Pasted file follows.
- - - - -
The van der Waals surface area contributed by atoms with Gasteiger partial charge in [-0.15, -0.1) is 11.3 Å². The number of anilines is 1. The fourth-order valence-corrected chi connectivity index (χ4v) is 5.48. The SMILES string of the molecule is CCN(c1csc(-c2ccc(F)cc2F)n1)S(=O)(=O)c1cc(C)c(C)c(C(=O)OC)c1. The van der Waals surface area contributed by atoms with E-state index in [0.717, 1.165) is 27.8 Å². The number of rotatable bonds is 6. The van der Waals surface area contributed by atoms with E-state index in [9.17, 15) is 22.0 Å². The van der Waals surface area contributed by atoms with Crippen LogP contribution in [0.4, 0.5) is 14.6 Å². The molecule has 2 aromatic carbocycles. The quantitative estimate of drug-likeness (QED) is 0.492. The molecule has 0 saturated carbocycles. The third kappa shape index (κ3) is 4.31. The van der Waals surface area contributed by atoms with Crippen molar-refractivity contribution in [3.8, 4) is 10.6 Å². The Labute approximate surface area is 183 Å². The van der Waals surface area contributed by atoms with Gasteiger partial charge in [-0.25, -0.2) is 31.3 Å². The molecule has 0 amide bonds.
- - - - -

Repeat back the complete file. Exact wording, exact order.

The van der Waals surface area contributed by atoms with Gasteiger partial charge in [-0.15, -0.1) is 11.3 Å². The number of anilines is 1. The fourth-order valence-corrected chi connectivity index (χ4v) is 5.48. The SMILES string of the molecule is CCN(c1csc(-c2ccc(F)cc2F)n1)S(=O)(=O)c1cc(C)c(C)c(C(=O)OC)c1. The van der Waals surface area contributed by atoms with E-state index in [0.717, 1.165) is 27.8 Å². The number of rotatable bonds is 6. The van der Waals surface area contributed by atoms with E-state index in [9.17, 15) is 22.0 Å². The van der Waals surface area contributed by atoms with Crippen LogP contribution in [0.4, 0.5) is 14.6 Å². The molecule has 2 aromatic carbocycles. The quantitative estimate of drug-likeness (QED) is 0.492. The molecule has 0 saturated carbocycles. The third kappa shape index (κ3) is 4.31. The van der Waals surface area contributed by atoms with Crippen molar-refractivity contribution in [3.8, 4) is 10.6 Å². The Labute approximate surface area is 183 Å². The van der Waals surface area contributed by atoms with Gasteiger partial charge in [-0.25, -0.2) is 31.3 Å². The molecule has 0 amide bonds.